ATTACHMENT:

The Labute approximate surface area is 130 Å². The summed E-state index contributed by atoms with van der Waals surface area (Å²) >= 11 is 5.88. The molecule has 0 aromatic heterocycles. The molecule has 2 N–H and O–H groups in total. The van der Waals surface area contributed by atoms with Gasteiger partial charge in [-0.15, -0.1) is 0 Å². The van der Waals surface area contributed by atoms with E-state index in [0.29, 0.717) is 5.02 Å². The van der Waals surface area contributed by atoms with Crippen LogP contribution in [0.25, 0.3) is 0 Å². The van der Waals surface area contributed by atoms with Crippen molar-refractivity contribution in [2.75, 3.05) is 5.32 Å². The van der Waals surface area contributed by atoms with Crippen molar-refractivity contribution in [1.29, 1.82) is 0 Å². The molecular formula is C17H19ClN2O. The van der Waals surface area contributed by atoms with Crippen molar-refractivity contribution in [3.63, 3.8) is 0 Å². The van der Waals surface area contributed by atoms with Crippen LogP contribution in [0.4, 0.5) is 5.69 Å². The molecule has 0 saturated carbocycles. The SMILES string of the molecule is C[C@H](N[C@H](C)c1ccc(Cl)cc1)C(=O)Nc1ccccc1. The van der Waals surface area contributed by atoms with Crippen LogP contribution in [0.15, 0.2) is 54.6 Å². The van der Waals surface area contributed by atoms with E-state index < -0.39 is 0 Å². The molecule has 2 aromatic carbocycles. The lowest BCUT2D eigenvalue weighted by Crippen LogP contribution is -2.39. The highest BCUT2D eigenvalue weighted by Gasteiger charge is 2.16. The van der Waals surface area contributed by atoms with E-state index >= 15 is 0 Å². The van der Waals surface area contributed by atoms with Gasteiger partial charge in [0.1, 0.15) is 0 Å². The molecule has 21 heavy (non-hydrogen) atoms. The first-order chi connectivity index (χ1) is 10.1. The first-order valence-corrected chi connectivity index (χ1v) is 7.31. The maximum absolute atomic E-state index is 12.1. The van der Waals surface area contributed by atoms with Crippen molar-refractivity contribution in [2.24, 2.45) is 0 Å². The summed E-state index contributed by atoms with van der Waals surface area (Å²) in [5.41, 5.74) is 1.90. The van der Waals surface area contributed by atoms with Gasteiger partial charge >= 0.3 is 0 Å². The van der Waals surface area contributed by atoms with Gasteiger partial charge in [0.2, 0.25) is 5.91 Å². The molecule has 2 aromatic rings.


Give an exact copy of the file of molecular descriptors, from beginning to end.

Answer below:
The Labute approximate surface area is 130 Å². The summed E-state index contributed by atoms with van der Waals surface area (Å²) >= 11 is 5.88. The molecule has 0 aromatic heterocycles. The molecule has 2 N–H and O–H groups in total. The van der Waals surface area contributed by atoms with Gasteiger partial charge in [-0.15, -0.1) is 0 Å². The van der Waals surface area contributed by atoms with E-state index in [0.29, 0.717) is 5.02 Å². The van der Waals surface area contributed by atoms with Crippen LogP contribution in [0.25, 0.3) is 0 Å². The van der Waals surface area contributed by atoms with Crippen molar-refractivity contribution in [2.75, 3.05) is 5.32 Å². The van der Waals surface area contributed by atoms with Crippen molar-refractivity contribution in [1.29, 1.82) is 0 Å². The molecular formula is C17H19ClN2O. The van der Waals surface area contributed by atoms with Crippen molar-refractivity contribution in [3.63, 3.8) is 0 Å². The van der Waals surface area contributed by atoms with Crippen LogP contribution in [0.4, 0.5) is 5.69 Å². The molecule has 0 saturated carbocycles. The SMILES string of the molecule is C[C@H](N[C@H](C)c1ccc(Cl)cc1)C(=O)Nc1ccccc1. The van der Waals surface area contributed by atoms with Crippen LogP contribution in [0.15, 0.2) is 54.6 Å². The van der Waals surface area contributed by atoms with E-state index < -0.39 is 0 Å². The molecule has 2 aromatic carbocycles. The lowest BCUT2D eigenvalue weighted by Crippen LogP contribution is -2.39. The highest BCUT2D eigenvalue weighted by Gasteiger charge is 2.16. The van der Waals surface area contributed by atoms with E-state index >= 15 is 0 Å². The van der Waals surface area contributed by atoms with Gasteiger partial charge in [0.1, 0.15) is 0 Å². The molecule has 21 heavy (non-hydrogen) atoms. The first-order chi connectivity index (χ1) is 10.1. The first-order valence-corrected chi connectivity index (χ1v) is 7.31. The maximum absolute atomic E-state index is 12.1. The van der Waals surface area contributed by atoms with Crippen molar-refractivity contribution in [2.24, 2.45) is 0 Å². The summed E-state index contributed by atoms with van der Waals surface area (Å²) in [5.41, 5.74) is 1.90. The van der Waals surface area contributed by atoms with Gasteiger partial charge >= 0.3 is 0 Å². The van der Waals surface area contributed by atoms with Gasteiger partial charge in [0.2, 0.25) is 5.91 Å². The molecule has 2 aromatic rings.